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Enjoyed your comments as well, Mike, although I can't agree with your dismissal of CALLING DR. DEATH. It's a pretty good noirish mystery which sets the tone for the rest of the series (with the possible exception of PILLOW OF DEATH), as neurologist Lon Chaney tries to find out who murdered his shrew of a wife (Ramsey Ames) before the police in the person of tough cop J. Carrol Naish tag him for the deed. The only problem is: he just can't seem to remember much about the weekend she was killed. Good thing faithful nurse Patricia Morison's around to help him. Or is it? Besides, any film with Chaney intoning "Neurology! Neurology!" can't be all bad.

 

WEIRD WOMAN ranks right up there, too, and if it does stray a bit from its original source (the novel BURN WITCH BURN! by Fritz Leiber), it's still worth a look for Lon's realistic portrayal of a college professor whose ex-girl friend (played to nasty perfection by Evelyn Ankers) can't quite adjust to the fact that he's married to someone else. The picture was remade a little more faithfully to its source in 1962.

 

DEAD MAN'S EYES features Chaney as an artist whose jealous model Tanya (Acquanetta) blinds him by switching his eyewash with acid in hopes of preventing his marriage to fiancee Jean Parker. When Chaney's prospective father-in-law announces his intention to bequeath his eyes to Lon for an operation that may restore his sight, you just know he's not going to last much longer.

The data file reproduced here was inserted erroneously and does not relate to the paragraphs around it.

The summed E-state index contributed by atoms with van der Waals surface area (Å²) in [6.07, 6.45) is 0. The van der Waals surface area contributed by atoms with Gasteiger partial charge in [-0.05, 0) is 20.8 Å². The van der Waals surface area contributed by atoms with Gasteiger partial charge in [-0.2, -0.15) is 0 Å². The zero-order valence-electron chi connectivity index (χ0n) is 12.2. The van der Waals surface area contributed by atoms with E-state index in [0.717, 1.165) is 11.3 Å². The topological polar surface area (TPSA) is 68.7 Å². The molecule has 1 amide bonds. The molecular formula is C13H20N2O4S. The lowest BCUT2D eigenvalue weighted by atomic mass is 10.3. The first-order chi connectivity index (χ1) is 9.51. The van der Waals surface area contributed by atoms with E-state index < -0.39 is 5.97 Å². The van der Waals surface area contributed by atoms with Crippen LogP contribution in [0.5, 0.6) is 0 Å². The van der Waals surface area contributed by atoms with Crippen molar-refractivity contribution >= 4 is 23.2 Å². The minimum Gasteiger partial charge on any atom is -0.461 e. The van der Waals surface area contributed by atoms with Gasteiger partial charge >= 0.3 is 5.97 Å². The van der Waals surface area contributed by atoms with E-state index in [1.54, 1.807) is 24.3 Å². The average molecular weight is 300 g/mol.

THE FROZEN GHOST features Lon as "mentalist" Gregor the Great. As you said, Mike, when a drunken heckler in a radio studio audience dies, Lon breaks off his engagement to Evelyn Ankers and moves into a wax museum in order to deal wih his guilt feelings. But there's more going on here than meets the eye, with manager Milburn Stone and extremely shady wax sculptor Martin Kosleck hanging around (not to mention cute young Elena Verdugo).

 

The picture STRANGE CONFESSION is a remake of is actually entitled THE MAN WHO RECLAIMED HIS HEAD. The original was a pacifist anti-war story in which Claude Rains decapitates Lionel Atwill for numerous betrayals. Here, Lon does the honors to the thoroughly deserving J. Carrol Naish.

 

The final picture in the series was PILLOW OF DEATH and featured Lon as a lawyer in love with his pretty young secretary whose wife ends up dead. Then, members of the secretary's family start dying. Sorry, Mike, but it was George Cleveland in the part of crotchety old Sam Kincaid which you enjoyed so much. J. Edward Bromberg played Julian Julian (that's right, Julian Julian), a psychic investigator who may know more about the murders than he purports to have had revealed to him by the spirits of the victims. The film also co-stars Rosalind Ivan, who was so wonderful as Charles Laughton's shrewish wife in THE SUSPECT and Agatha Dunham in the Sherlock Holmes picture PURSUIT TO ALGIERS. Clara Blandick, Aunt Em in THE WIZARD OF OZ, can also be seen.